Tuesday, July 25, 2017

Tuesday, July 25, 2017 — DT 28424

Puzzle at a Glance
Puzzle Number in The Daily Telegraph
DT 28424
Publication Date in The Daily Telegraph
Thursday, May 11, 2017
Dada (John Halpern)
Link to Full Review
Big Dave's Crossword Blog [DT 28424]
Big Dave's Crossword Blog Review Written By
BD Rating
Difficulty - ★★ Enjoyment - ★★★
Falcon's Experience
- solved without assistance
- incorrect prior to use of puzzle solving tools
- solved with assistance from puzzle solving tools
- solved with aid of checking letters provided by puzzle solving tools
- solved but without fully parsing the clue
- unsolved or incorrect prior to visiting Big Dave's Crossword Blog
- solved with aid of checking letters provided by solutions from Big Dave's Crossword Blog
- reviewed by Falcon for Big Dave's Crossword Blog
- yet to be solved


Today's puzzle — according to the banter in the thread arising from Comment #19 on Big Dave's Crossword Blog — is the first "back-pager" Cryptic Crossword*.to be crafted by John Halpern who, under the pseudonym Dada,  is one of the setters for the Toughie Crossword** in The Daily Telegraph.

* The Cryptic Crossword is published Monday through Saturday in The Daily Telegraph. It appears on the back page (unless displaced by advertising).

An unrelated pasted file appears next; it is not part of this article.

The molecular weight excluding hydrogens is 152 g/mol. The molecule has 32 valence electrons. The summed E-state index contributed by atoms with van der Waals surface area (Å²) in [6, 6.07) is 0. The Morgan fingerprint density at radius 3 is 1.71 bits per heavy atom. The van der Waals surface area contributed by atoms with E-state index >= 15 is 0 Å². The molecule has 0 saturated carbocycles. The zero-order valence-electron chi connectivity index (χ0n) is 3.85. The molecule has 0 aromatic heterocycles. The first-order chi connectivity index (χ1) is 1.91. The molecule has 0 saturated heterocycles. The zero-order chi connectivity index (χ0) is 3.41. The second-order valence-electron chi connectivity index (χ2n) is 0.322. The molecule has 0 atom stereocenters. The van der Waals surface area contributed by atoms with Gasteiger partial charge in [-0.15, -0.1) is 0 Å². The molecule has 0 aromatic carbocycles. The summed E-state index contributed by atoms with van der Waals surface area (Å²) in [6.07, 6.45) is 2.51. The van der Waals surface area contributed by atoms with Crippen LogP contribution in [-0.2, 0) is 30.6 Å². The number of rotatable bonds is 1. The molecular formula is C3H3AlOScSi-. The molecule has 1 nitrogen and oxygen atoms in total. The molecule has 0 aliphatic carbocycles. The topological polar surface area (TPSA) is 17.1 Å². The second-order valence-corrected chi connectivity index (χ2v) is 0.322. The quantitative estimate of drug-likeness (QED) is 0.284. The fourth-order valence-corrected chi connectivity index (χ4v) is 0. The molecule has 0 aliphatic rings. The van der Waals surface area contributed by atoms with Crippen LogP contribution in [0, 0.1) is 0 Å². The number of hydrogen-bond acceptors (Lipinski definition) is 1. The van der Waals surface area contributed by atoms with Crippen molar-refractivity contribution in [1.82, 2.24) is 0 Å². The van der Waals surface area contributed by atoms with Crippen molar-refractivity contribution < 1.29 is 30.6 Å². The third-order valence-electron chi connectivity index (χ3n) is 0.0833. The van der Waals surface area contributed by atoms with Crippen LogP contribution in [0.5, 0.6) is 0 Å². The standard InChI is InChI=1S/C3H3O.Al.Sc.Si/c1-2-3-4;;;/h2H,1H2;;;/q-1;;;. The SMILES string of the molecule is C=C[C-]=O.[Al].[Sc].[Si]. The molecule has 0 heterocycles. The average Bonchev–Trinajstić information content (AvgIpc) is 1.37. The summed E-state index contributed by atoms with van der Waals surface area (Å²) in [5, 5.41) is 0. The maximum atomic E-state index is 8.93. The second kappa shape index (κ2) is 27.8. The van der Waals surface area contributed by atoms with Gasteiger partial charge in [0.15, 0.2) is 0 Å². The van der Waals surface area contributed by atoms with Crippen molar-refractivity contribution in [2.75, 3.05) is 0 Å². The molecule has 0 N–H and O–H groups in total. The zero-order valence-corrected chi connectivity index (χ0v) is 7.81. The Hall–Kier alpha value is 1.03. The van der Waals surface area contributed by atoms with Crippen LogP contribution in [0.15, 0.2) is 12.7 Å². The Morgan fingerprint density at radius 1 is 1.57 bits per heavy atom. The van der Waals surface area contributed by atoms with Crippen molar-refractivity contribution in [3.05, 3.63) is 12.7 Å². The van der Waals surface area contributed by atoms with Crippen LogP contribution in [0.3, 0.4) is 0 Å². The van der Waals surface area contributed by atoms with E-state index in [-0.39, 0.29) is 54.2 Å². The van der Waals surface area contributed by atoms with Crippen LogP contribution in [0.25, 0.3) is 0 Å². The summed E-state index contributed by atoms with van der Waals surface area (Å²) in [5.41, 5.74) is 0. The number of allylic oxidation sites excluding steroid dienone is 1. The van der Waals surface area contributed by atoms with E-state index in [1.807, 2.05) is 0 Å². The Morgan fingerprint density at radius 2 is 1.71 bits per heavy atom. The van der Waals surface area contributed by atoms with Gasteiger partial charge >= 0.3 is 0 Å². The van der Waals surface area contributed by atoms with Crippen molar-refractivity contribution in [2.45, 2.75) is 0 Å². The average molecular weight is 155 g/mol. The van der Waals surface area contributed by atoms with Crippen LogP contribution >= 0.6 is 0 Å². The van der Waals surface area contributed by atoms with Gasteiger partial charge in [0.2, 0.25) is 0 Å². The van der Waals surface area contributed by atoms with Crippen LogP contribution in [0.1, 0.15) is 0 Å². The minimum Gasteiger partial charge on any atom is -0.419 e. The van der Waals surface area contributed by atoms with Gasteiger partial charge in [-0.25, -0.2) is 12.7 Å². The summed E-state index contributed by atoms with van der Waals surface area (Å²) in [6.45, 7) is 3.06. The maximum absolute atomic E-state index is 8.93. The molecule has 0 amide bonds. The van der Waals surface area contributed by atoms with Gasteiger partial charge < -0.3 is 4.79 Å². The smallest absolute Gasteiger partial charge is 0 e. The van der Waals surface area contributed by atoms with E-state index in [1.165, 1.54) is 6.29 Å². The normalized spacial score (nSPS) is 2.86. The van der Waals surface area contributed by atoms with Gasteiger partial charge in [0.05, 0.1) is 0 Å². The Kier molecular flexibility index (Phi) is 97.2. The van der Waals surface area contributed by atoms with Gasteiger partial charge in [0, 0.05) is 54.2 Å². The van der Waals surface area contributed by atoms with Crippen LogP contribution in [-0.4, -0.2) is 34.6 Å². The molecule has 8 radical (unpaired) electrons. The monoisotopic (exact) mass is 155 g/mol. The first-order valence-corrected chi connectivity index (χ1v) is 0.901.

** The Toughie Crossword is published Tuesday through Friday in The Daily Telegraph. It appears on an inside page and gets its name from the fact that it is intended to be a more difficult puzzle than the regular Cryptic Crossword.

I invite you to leave a comment to let us know how you fared with the puzzle.

Notes on Today's Puzzle

This commentary is intended to serve as a supplement to the review of this puzzle found at Big Dave's Crossword Blog, to which a link is provided in the table above.

Primary indications (definitions) are marked with a solid underline in the clue; subsidiary indications (be they wordplay or other) are marked with a dashed underline in semi-all-in-one (semi-&lit.) clues. All-in-one (&lit.) clues and cryptic definitions are marked with a dotted underline. Explicit link words and phrases are enclosed in forward slashes (/link/) and implicit links are shown as double forward slashes (//).


1a   Ground amid spring, // moisture inside (6,4)

Rising damp[5] is a British term for moisture absorbed from the ground into a wall ⇒ he is looking at ways to halt rising damp.

Behind the Video
Rising Damp[7] is a British sitcom produced by Yorkshire Television for the British commercial TV network ITV. ITV originally broadcast the programme from 1974 to 1978. The series was the highest-ranking ITV sitcom in BBC's 100 Best Sitcoms poll of 2004.